RaveAir MailIt is filled with songs and hyperbole and views on love and lust even darker than Blood on the Tracks ... There are 66 songs discussed here ... Only four are by women, which is ridiculous, but he never asked us ... Nothing is proved, but everything is experienced—one really weird and brilliant person’s experience, someone who changed the world many times ... Part of the pleasure of the book, even exceeding the delectable Chronicles: Volume One, is that you feel liberated from Being Bob Dylan. He’s not telling you what you got wrong about him. The prose is so vivid and fecund, it was useless to underline, because I just would have underlined the whole book. Dylan’s pulpy, noir imagination is not always for the squeamish. If your idea of art is affirmation of acceptable values, Bob Dylan doesn’t need you ... The writing here is at turns vivid, hilarious, and will awaken you to songs you thought you knew ... The prose brims everywhere you turn. It is almost disturbing. Bob Dylan got his Nobel and all the other accolades, and now he’s doing my job, and he’s so damn good at it.
MixedAir MailA Ballet of Lepers is so rancid—flagrantly, deliberately—it almost seemed like an experiment in how dark his muse could take him ... A Ballet of Lepers was too degenerate for its time, but it’s hard to imagine it surfacing now ... Mixing the sacred and the profane and everything in between, [Cohen] became our John Donne ... He hadn’t gotten there yet in A Ballet of Lepers, but the integrity of the language is solid throughout.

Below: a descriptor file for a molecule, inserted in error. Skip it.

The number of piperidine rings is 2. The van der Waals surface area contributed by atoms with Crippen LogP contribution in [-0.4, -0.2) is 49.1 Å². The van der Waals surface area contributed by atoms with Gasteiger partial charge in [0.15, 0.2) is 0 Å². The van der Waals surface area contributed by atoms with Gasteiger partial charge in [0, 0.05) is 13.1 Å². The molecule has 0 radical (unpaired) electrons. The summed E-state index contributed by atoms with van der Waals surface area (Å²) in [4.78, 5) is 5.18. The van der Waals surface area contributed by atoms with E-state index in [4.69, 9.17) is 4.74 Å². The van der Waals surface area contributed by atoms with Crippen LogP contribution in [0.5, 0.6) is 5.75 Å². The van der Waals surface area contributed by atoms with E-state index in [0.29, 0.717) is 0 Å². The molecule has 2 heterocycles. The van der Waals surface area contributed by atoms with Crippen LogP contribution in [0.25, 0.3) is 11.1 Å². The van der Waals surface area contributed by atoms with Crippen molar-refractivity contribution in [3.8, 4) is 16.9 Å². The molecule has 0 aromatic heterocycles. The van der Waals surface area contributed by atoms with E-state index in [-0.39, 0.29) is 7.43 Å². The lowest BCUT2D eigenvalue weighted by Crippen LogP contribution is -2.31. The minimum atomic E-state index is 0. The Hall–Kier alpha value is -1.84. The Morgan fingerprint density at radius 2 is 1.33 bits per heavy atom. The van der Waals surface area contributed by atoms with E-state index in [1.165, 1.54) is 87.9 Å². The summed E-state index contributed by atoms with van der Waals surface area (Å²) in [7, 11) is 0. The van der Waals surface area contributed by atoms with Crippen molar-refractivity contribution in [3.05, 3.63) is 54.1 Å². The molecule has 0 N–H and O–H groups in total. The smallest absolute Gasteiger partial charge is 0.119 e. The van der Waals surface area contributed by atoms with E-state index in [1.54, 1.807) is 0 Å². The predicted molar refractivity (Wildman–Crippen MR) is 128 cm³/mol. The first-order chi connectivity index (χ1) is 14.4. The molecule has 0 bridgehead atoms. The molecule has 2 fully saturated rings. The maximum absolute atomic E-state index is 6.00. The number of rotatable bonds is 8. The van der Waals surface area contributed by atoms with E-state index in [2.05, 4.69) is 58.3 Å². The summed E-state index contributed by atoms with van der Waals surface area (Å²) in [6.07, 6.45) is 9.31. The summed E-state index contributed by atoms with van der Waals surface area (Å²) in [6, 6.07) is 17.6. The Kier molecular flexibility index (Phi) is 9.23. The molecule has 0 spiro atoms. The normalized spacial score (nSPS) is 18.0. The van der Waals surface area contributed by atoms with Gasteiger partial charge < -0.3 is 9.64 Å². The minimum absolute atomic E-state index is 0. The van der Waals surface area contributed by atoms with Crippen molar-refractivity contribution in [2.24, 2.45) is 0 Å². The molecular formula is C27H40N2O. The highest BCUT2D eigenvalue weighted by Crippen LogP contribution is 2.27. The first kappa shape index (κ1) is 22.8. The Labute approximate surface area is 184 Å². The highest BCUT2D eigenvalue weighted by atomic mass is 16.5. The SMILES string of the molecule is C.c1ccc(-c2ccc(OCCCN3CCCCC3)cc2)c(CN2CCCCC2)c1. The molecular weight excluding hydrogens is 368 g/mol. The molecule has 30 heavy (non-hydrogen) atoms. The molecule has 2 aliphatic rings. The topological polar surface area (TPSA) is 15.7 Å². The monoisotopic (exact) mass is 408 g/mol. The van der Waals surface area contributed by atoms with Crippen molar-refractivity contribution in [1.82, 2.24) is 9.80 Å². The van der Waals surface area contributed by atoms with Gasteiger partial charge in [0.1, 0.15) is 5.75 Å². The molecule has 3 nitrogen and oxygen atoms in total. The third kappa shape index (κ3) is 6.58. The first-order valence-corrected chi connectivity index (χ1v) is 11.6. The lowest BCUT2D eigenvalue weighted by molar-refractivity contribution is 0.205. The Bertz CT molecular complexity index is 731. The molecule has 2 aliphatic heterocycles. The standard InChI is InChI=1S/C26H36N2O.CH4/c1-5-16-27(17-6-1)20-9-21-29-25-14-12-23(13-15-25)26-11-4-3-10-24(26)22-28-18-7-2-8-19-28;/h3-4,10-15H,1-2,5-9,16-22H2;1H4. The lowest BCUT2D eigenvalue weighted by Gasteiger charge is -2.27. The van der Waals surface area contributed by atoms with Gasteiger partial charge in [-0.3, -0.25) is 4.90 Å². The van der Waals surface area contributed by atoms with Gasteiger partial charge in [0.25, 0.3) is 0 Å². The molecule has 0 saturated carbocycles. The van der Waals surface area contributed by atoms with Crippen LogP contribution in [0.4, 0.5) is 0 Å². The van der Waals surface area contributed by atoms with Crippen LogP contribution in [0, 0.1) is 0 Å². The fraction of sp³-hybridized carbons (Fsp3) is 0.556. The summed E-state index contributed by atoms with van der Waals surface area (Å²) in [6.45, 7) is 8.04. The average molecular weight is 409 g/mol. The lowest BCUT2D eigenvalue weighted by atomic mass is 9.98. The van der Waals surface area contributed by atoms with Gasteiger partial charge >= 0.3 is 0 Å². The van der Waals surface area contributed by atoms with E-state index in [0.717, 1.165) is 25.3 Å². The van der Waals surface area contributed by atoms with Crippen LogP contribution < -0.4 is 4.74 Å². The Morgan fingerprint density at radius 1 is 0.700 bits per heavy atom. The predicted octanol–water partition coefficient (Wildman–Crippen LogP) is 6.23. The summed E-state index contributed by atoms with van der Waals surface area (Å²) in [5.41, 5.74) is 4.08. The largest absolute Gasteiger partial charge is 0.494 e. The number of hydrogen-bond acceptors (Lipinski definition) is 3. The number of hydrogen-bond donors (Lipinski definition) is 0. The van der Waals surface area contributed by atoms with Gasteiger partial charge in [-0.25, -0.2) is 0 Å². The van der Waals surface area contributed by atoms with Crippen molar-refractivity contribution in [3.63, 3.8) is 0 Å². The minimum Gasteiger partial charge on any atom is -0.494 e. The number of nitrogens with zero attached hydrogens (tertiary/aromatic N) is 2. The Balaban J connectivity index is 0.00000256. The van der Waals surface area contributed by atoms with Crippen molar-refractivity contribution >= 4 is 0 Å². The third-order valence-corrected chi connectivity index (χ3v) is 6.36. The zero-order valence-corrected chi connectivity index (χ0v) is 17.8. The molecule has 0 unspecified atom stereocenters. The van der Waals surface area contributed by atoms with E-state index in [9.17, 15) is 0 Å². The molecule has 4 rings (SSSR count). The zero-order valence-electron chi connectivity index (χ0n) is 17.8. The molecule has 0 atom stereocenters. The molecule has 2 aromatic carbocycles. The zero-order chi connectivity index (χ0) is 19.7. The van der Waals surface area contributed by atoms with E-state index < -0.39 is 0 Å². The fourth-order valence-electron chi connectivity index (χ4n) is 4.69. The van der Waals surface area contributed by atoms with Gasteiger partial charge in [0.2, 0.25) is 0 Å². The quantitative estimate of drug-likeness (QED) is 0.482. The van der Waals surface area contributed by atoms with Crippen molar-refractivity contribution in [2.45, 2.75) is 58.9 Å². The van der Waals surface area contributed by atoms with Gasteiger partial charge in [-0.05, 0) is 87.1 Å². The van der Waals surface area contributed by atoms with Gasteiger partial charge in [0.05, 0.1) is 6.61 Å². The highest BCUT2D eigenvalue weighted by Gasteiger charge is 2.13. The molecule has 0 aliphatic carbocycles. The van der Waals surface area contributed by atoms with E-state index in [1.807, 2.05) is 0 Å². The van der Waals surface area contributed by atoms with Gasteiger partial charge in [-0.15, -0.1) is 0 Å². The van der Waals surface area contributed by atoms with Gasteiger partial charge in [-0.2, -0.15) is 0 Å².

RaveAirmailAs we learn in John Lingan’s compelling A Song for Everyone: The Story of Creedence Clearwater Revival, the members were not, by any stretch, born on the bayou...They all hailed from working-class Northern California, not Berkeley, not San Francisco...They were fake southerners, and John Fogerty’s fake dialect sometimes became a bizarre hybrid...\'I hoid it through the grapevine,\' he sang, which must have been weird for Marvin Gaye to hear, though there was nothing weird about the royalties...It sounded like a Cajun acid trip, though they didn’t do drugs...Way later, in a world that had gone wrong many times over, Fogerty went on social media demanding that Donald Trump stop playing \'Fortunate Son\' at his rallies...\'Fortunate Son\' is from the point of view of working-class young men who didn’t have the connections to avoid Vietnam, not a rich kid with bone spurs...Fogerty tried to explain, but Trump just kept paying the fines and blaring the song...Music that lasts can stray far away from its maker...\'I want to know, have you ever seen the rain?\' asks Fogerty on the Creedence track that can always break my heart...This song is a beatitude, with a soaring melody and a haunting image...The rain can be healing; it can be romantic; it can be the pathetic fallacy...It could have been about Vietnam then, and it could be about the sorrows of today and beyond...There’s always another bad moon rising...That’s why we need music.
PositiveAir MailKlosterman’s remarkable book made me rethink my decade and rethink myself ... The devastating ending of Klosterman’s book, with the frivolous headlines on the newspapers that hit the ground when the 9/11 hijackers boarded, makes one wonder what we are getting wrong now. In 20 years, the Gen Z Klosterman will write the definitive book about whatever this decade is.